The first advance copies of the new book arrived here a week or so ago and I can't tell you how excited we all were to finally see it. I'm pleased to report that it is every bit a gorgeous as we all hoped it would be. With its release day set for September 10th I have to admit to having put my name down for four copies! They aren't all for me! It's worth noting that if you order them through Arne's website they will be signed by Arne and will include an exclusive bookmark. Something tells me he is going to be spending an awful lot of time signing books this autumn!

Words: Steve Lannin, Head Gardener at Allt-y-bela

Photographs: Britt Dyer and William Collinson

You can pre-order signed copies of the book here (UK orders only).

The book will be published by Merrell on 10 September 2015 and will be widely available in the UK, USA and Canada.



Growth and clippings


One of the wonderful things about being a gardener is that you grow and change with the garden over the years. As your understanding deepens and your technique improves you are able to focus your energy on the details which define the garden in which you work. It is these details that will eventually become the hallmarks of your work.

Working at Allt-y-bela has acted as a supercharger on this process. Arne is hugely inspiring to work with and has set off a real explosion of creativity in me; some of my ideas have worked better than I could have hoped, while others have not had quite the desired effect, but they are all steps along the road to defining my gardening practice.

One of the areas of gardening which I feel define me as a gardener is my topiary; I love cutting topiary. The best lessons I had came from watching another gardener cut very tall, complex topiary while I acted as ballast on the elaborately constructed frame which was used to access the hedge. I loved seeing how he used the tool in various ways while moving around very little. This contrasted hugely to my constant dashing about, frenzied technique that left me exhausted each day. I might not have learned to cut in quite such a calm and dignified manner, but I did learn some important lessons in mechanical economy.

When I started here at Allt-y-bela I inherited a pair of point nosed hedging shears which had been used to cut a lot of the topiary. Beech hedges in particularly benefit from being cut by shears as a hedge cutter tears the leaves to sheds and results in a tatty finish. Having never cut beech topiary and never really used shears except for a little box clipping I was nervous about having to produce the quality of finish that Arne would expect, using a technique and practice completely different from anything I had done before. Last year I got by, I cut mostly with a hedge cutter to achieve the lines and tidied up with shears. The results were ok.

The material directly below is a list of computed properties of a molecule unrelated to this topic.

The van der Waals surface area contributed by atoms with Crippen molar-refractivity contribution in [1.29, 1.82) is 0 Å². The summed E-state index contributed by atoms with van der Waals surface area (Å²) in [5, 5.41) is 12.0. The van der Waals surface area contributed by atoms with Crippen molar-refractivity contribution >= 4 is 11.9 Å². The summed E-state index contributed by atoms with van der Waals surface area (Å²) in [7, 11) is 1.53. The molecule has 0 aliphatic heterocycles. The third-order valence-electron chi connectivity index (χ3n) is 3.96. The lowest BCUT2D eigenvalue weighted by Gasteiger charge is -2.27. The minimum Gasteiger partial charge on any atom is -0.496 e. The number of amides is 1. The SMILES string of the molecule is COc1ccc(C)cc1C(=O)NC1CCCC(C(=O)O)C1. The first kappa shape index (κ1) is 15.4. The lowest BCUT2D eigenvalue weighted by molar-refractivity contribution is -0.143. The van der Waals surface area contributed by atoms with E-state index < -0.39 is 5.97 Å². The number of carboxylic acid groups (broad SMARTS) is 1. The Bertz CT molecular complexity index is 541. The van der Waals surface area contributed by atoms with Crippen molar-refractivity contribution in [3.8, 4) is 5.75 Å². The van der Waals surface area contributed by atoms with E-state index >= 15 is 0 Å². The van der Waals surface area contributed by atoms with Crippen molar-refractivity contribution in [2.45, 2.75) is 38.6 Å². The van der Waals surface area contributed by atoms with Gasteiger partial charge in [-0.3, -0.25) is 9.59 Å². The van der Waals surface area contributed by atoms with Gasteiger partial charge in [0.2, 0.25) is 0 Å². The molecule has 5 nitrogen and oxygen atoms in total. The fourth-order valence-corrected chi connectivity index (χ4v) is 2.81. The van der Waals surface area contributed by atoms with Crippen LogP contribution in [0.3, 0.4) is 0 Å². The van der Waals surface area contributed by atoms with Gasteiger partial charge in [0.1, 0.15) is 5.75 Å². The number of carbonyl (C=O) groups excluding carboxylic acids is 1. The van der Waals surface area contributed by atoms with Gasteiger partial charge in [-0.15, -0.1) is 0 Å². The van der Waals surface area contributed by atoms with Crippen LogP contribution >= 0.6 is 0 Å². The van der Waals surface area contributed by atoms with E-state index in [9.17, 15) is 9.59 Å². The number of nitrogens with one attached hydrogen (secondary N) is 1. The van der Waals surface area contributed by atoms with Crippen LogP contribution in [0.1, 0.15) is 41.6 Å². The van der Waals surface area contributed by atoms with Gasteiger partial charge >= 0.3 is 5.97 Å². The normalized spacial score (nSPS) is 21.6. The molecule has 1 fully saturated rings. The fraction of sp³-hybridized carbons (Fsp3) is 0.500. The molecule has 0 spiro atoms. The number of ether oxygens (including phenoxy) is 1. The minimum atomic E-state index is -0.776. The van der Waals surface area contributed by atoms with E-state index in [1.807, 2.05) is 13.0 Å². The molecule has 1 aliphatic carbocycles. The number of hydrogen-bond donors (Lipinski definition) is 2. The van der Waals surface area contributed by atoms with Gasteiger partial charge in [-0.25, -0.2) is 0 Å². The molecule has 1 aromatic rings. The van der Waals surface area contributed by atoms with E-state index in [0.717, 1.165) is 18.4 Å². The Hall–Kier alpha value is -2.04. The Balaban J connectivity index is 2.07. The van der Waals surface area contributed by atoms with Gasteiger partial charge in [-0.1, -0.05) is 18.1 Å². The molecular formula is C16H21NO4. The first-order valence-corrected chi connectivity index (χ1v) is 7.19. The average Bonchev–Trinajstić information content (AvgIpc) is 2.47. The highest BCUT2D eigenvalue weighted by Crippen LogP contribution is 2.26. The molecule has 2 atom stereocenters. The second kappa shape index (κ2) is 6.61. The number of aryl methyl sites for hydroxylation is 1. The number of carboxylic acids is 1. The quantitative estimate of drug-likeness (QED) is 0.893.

This year I reached for my trusty hedge cutter to start to cut the yew topiaries only to have it break down after a couple of minutes.  Still in the hedging mood I decided to cut some of the beech with shears and this year it felt much more natural, in fact I rather enjoyed it. The clacking of shears is certainly more relaxing than the deafening whine of a petrol hedge cutter. I'm not a convert yet by any means, but my range of techniques is expanding and my preferences are changing because of it.

Growth is not something that is confined to the plants in the garden; in helping gardens to grow, gardens help us to grow also.

Words: Steve Lannin, Head Gardener at Allt-y-bela

Photographs: Britt Willoughby-Dyer


A trip to Sussex

As part of our kitchen gardening course we recently visited two very different gardens in Sussex. The first, a private garden with an old walled kitchen garden at its core and which Arne has been involved with for over ten years, and West Dean Gardens, a beautifully restored Victorian vegetable garden.

In their Victorian heyday walled gardens buzzed with industry as all powerful head gardeners manipulated and toiled to produce the earliest, biggest and tastiest food crops for their masters in the great house. These spaces were built when labour was cheap and estates were largely self-sufficient communities, much like the monasteries before them. After the two World Wars, country estates went into decline as death duties took their toll and many great houses were lost and those that remained were run on a much more modest basis. The first world war especially decimated a generation of working men and much of their knowledge was lost with them.

Many of these walled kitchen gardens have survived in various states of repair and while some of them are still used in much the same way as they were originally intended, most of them have either had to adapt to a new purpose or sit idle until a viable use can be found for them.

Our garden visits neatly covered the ways in which we are reusing and reimagining these spaces. West Dean is perhaps the most straight forward. West Dean College is nationally renowned for its craft courses so it is perhaps no surprise to find it home to an outstanding homage to the Victorian kitchen garden.  The rebirth of the kitchen garden has been masterminded by Jim Buckland and Sarah Waine who took the run down remains of a once great walled garden and reimagined how it may have functioned in its heyday. I say reimagined rather than restored because what they have done is not a straight restoration. It is more reminiscent of what a Victorian head gardener might have done with the space if they were around today, so there are concessions for mechanization within the structure for example but also a much greater range of fruit tree pruning on display. Jim has passionately recreated a plethora of fruit tree shapes which have probably never been seen before in England and they alone make West Dean a great place to visit. Sarah has a truly Victorian grasp over glasshouse production, and rattles through facts and figures relating to each crop with intimidating authority. The garden reflects the rigidity and austerity of its original function; I found it hugely impressive yet also slightly sterile.